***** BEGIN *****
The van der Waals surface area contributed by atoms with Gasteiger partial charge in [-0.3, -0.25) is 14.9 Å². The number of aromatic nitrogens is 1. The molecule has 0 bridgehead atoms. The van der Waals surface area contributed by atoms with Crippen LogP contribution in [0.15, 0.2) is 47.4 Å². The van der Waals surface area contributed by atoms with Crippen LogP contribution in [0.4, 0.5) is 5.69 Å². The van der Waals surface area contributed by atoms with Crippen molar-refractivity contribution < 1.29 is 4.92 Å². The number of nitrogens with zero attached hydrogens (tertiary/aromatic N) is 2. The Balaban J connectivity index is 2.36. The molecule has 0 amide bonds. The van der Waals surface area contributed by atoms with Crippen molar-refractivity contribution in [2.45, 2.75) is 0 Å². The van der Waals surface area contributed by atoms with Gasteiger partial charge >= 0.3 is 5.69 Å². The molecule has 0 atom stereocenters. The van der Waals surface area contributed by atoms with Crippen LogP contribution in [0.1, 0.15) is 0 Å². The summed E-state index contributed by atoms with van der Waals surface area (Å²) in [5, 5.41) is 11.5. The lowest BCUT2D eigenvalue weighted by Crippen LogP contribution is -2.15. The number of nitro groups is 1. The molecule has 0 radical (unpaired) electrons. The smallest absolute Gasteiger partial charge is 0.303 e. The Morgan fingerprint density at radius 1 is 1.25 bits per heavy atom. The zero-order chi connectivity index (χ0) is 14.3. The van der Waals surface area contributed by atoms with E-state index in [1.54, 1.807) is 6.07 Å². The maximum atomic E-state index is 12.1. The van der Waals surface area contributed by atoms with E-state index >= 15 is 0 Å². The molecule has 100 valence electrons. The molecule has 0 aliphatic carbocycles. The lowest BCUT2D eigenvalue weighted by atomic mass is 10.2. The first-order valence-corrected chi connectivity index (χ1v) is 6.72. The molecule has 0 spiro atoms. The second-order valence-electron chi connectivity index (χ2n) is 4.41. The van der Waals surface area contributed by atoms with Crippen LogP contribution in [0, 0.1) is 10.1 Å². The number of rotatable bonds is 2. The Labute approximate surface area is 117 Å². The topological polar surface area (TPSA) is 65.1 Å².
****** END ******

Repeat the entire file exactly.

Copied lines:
The van der Waals surface area contributed by atoms with Gasteiger partial charge in [-0.3, -0.25) is 14.9 Å². The number of aromatic nitrogens is 1. The molecule has 0 bridgehead atoms. The van der Waals surface area contributed by atoms with Crippen LogP contribution in [0.15, 0.2) is 47.4 Å². The van der Waals surface area contributed by atoms with Crippen LogP contribution in [0.4, 0.5) is 5.69 Å². The van der Waals surface area contributed by atoms with Crippen molar-refractivity contribution < 1.29 is 4.92 Å². The number of nitrogens with zero attached hydrogens (tertiary/aromatic N) is 2. The Balaban J connectivity index is 2.36. The molecule has 0 amide bonds. The van der Waals surface area contributed by atoms with Crippen molar-refractivity contribution in [2.45, 2.75) is 0 Å². The van der Waals surface area contributed by atoms with Gasteiger partial charge >= 0.3 is 5.69 Å². The molecule has 0 atom stereocenters. The van der Waals surface area contributed by atoms with Crippen LogP contribution in [0.1, 0.15) is 0 Å². The summed E-state index contributed by atoms with van der Waals surface area (Å²) in [5, 5.41) is 11.5. The lowest BCUT2D eigenvalue weighted by Crippen LogP contribution is -2.15. The number of nitro groups is 1. The molecule has 0 radical (unpaired) electrons. The smallest absolute Gasteiger partial charge is 0.303 e. The Morgan fingerprint density at radius 1 is 1.25 bits per heavy atom. The zero-order chi connectivity index (χ0) is 14.3. The van der Waals surface area contributed by atoms with E-state index in [1.54, 1.807) is 6.07 Å². The maximum atomic E-state index is 12.1. The van der Waals surface area contributed by atoms with E-state index >= 15 is 0 Å². The molecule has 100 valence electrons. The molecule has 0 aliphatic carbocycles. The lowest BCUT2D eigenvalue weighted by atomic mass is 10.2. The first-order valence-corrected chi connectivity index (χ1v) is 6.72. The molecule has 0 spiro atoms. The second-order valence-electron chi connectivity index (χ2n) is 4.41. The van der Waals surface area contributed by atoms with Crippen LogP contribution in [0, 0.1) is 10.1 Å². The number of rotatable bonds is 2. The Labute approximate surface area is 117 Å². The topological polar surface area (TPSA) is 65.1 Å².